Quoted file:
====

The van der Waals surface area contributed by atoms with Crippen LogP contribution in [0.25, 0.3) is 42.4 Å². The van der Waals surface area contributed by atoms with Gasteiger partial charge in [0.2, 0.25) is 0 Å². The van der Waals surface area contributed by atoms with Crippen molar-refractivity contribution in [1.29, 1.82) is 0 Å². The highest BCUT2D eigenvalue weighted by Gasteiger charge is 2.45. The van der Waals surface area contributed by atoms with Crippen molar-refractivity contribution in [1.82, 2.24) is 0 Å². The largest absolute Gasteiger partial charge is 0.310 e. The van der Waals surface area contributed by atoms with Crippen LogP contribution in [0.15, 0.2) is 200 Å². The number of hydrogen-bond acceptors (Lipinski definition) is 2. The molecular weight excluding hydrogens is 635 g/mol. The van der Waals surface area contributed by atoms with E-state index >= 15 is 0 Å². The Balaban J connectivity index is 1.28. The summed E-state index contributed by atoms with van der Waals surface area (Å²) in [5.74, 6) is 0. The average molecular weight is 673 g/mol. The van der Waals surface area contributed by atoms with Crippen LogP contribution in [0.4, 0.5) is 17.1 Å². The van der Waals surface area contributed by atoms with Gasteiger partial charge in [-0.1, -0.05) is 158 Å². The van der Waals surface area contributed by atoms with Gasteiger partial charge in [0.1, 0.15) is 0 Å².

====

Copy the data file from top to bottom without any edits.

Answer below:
The van der Waals surface area contributed by atoms with Crippen LogP contribution in [0.25, 0.3) is 42.4 Å². The van der Waals surface area contributed by atoms with Gasteiger partial charge in [0.2, 0.25) is 0 Å². The van der Waals surface area contributed by atoms with Crippen molar-refractivity contribution in [1.29, 1.82) is 0 Å². The highest BCUT2D eigenvalue weighted by Gasteiger charge is 2.45. The van der Waals surface area contributed by atoms with Crippen molar-refractivity contribution in [1.82, 2.24) is 0 Å². The largest absolute Gasteiger partial charge is 0.310 e. The van der Waals surface area contributed by atoms with Crippen LogP contribution in [0.15, 0.2) is 200 Å². The number of hydrogen-bond acceptors (Lipinski definition) is 2. The molecular weight excluding hydrogens is 635 g/mol. The van der Waals surface area contributed by atoms with E-state index >= 15 is 0 Å². The Balaban J connectivity index is 1.28. The summed E-state index contributed by atoms with van der Waals surface area (Å²) in [5.74, 6) is 0. The average molecular weight is 673 g/mol. The van der Waals surface area contributed by atoms with Crippen LogP contribution in [0.4, 0.5) is 17.1 Å². The van der Waals surface area contributed by atoms with Gasteiger partial charge in [-0.1, -0.05) is 158 Å². The van der Waals surface area contributed by atoms with Gasteiger partial charge in [0.1, 0.15) is 0 Å².